You’re the fellow who is spiving.
Excuse me? What do you mean?
Spiving. You’ve never heard of the term? Not doing what you are supposed to be doing.
True. Sort of.
We came to India because Olga wanted to complete an international yoga retreat. We had never been to India, so it seemed like the perfect opportunity to plan a vacation. Twenty-two days in total, with sightseeing wrapped around eight days at the retreat. On those days, participants would be involved with yoga early in the morning and then later again in the afternoon. I would read and relax, have coffee in the morning, maybe a drink in the afternoon. My notion of rest. I had never participated in yoga, (except for a couple times when Olga needed to practice teaching – someone had to be the guinea pig to help with timing), had no plans of starting and would be perfectly content with the down time. That was the plan.
A band of disparate individuals with interest in yoga as the common thread, half from Canada, half from the UK, our group bonded quickly at the first stop in Amritsar: visiting sites, crammed together for tuktuk rides in the rain; sharing meals at Mrs. Banduri’s guest house with the cows and intermittent hydro; experiencing the Golden Temple during the day and night; fretting guiltily over accidentally leaving one member behind in the city (we turned sheepishly back to get her). By the time we arrived at Basunti Lodge, everyone was looking forward to the yoga sessions, hoping there would be a session that afternoon. Except me.
You’re not going to yoga?
No, I had never done yoga before. Don’t worry about me, I am going to read.
And off they went for two hours. On that warm evening, I sat outside, under the veranda, alone. Supper began shortly afterward and naturally the place was abuzz, talking about the session, asking questions of each other, and eventually venturing into other topics. People were kind, made sure I was not left out of the conversation, but suddenly I did not feel wholly part of the group.
There was never any pressure from anyone, but I decided that evening, before I went to bed, to try my hand at yoga, to be with the rest of the team. The next morning, I was dressed in appropriate attire, went downstairs at the ringing of the bell at 7:00 am, downed a few small cups of coffee and followed the group to the outdoor pavilion. Determined not to be a bother, I staked my territory at the back (admit it Henry, you always sit at the back!) with enough room around me so as not to disturb the other, experienced practitioners.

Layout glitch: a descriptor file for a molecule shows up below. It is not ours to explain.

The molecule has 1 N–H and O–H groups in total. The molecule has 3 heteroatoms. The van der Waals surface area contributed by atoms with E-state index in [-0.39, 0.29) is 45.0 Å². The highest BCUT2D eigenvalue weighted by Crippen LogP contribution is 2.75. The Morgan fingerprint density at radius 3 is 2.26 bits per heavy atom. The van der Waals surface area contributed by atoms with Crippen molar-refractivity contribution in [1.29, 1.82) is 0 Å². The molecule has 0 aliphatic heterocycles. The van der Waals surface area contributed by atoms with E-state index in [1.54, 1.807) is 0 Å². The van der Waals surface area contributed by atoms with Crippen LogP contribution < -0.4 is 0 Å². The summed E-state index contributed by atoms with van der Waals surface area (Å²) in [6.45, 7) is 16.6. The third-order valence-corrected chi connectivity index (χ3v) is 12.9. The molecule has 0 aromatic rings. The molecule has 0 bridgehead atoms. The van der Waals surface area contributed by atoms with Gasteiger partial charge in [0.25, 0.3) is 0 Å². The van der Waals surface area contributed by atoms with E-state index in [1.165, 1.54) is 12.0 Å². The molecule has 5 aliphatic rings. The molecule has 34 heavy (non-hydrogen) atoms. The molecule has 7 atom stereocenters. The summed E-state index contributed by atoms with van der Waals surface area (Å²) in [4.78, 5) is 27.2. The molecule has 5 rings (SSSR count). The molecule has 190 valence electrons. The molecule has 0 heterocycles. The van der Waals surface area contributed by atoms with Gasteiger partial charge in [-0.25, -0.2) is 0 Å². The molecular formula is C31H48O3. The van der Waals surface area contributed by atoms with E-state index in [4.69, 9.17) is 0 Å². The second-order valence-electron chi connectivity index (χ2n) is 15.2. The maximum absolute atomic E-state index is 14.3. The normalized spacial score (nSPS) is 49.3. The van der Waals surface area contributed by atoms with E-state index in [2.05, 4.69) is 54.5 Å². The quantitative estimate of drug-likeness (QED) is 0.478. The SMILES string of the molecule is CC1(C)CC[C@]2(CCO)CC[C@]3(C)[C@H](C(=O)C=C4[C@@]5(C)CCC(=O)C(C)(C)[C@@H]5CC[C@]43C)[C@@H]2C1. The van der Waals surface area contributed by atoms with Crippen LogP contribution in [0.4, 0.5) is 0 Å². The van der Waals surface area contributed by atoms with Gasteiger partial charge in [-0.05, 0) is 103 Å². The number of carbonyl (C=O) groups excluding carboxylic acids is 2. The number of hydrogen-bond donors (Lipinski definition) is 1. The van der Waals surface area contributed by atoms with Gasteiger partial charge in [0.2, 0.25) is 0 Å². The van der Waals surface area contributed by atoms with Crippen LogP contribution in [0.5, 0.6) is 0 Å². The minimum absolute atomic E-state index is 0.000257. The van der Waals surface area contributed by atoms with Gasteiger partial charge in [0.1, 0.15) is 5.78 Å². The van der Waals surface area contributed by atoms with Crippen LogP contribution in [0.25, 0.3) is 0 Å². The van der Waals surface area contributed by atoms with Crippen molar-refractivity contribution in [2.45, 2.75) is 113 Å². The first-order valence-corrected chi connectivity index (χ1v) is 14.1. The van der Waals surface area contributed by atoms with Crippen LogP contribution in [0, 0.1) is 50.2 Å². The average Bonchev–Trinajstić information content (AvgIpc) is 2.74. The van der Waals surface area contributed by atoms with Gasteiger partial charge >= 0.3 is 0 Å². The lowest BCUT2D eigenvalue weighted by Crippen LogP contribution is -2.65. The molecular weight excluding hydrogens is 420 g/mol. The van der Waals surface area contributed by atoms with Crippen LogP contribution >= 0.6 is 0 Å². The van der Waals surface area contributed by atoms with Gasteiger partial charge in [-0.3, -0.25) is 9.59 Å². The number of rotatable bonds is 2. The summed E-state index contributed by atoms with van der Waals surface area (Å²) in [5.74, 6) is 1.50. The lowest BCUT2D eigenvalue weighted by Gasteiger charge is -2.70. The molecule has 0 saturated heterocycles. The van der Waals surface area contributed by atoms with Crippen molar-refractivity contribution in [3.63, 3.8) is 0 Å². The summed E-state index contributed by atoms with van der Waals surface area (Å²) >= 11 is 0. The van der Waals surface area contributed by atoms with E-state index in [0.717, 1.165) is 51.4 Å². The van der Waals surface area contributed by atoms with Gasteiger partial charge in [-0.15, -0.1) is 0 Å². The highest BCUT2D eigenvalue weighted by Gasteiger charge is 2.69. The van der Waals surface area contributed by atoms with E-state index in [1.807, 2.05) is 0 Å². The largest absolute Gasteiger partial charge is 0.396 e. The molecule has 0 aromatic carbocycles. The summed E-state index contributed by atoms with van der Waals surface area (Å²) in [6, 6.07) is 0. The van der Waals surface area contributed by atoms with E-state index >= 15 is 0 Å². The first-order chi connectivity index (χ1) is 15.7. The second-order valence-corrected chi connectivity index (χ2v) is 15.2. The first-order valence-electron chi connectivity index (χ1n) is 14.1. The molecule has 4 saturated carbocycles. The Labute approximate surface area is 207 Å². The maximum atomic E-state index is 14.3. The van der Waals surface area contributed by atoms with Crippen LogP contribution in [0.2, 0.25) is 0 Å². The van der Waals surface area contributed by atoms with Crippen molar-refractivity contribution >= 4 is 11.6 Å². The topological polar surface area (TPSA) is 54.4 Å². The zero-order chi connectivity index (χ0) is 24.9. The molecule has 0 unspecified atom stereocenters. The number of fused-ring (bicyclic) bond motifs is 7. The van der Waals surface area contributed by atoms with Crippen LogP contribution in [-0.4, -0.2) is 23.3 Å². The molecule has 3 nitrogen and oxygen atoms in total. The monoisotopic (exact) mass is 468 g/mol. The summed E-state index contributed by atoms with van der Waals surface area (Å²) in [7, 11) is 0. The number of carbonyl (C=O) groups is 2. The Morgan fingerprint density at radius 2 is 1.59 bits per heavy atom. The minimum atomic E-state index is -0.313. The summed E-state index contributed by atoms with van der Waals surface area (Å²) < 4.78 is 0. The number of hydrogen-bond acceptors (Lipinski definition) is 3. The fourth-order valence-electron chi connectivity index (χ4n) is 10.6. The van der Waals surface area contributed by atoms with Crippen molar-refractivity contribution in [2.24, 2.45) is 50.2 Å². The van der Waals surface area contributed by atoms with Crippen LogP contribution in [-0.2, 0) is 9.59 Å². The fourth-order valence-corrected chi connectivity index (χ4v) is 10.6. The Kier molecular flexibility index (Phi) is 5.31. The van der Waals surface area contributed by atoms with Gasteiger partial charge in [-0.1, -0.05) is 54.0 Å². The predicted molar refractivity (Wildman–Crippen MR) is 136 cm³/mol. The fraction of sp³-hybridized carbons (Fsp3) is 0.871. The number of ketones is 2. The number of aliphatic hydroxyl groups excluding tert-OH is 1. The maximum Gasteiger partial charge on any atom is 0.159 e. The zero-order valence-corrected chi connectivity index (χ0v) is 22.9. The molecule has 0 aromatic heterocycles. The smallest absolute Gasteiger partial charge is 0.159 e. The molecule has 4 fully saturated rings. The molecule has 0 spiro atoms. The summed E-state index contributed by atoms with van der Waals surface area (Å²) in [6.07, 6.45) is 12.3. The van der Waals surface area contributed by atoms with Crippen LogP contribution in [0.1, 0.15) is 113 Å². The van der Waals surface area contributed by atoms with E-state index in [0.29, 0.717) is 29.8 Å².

The first session was familiar because many of the moves and poses I had learned from those teaching practice sessions with Olga. I felt proud of myself.
How was it? Did you enjoy the yoga? Are you going again this afternoon?
Yes I did, thank you, jokingly saying I was a little sore. People were encouraging. Don’t worry, everyone is sore the first few times. You need to persevere and soon you will come to enjoy it more and more. I attended the afternoon session, again understanding the moves and the direction, stretching this way and that, breathing in and extending the exhalation, grounding the various parts of the anatomy, feeling how the poses affect my body, understanding which ones feel good. I was even able to comment how the exercises around the heal were beneficial for our hike over the undulating, rocky terrain.
By the end of the second day’s afternoon session, the impact had worn off. The weather had turned and the air was damp and cold especially after the sun went down. The moves and the poses were increasingly unfamiliar. Lying down, I couldn’t see what is happening and was too proud to ask for clarification. My knees were sore from the stretching. I just wanted to sit by the end. I did not want to continue.
And I didn’t. For the next three days.
Members of the group continued to encourage, suggesting small doses, maybe only do the morning, others suggested the afternoon; most importantly, they did not make me feel guilty. I did that to myself.
Okay. I will give yoga another shot and attend the morning sessions. After all, that is the time I would exercise (should I ever get back into that habit) and I can see how the stretching of yoga would be of tremendous benefit. Just do it.
And I did. For less than an hour.
I quietly extricated myself, feeling ill, headed back to my room to recover before breakfast. I have not dressed for the yoga times since.
I do have an increased admiration for my fellow travelers on this trip. They are a dedicated, hearty lot of practicing yogites, rolling out their mats on the cold marble floor of the outdoor pavilion, through the unexpected damp and sometimes cold weather, every day, twice a day, to engage in the craft and the philosophy of their brand of yoga. They are very kind and gentle group, devoted, passing no judgement, continually encouraging, believing there will be a time when yoga will find a place in my life. With Olga’s guidance, and patience, how could it not?
Maybe there is still hope for me.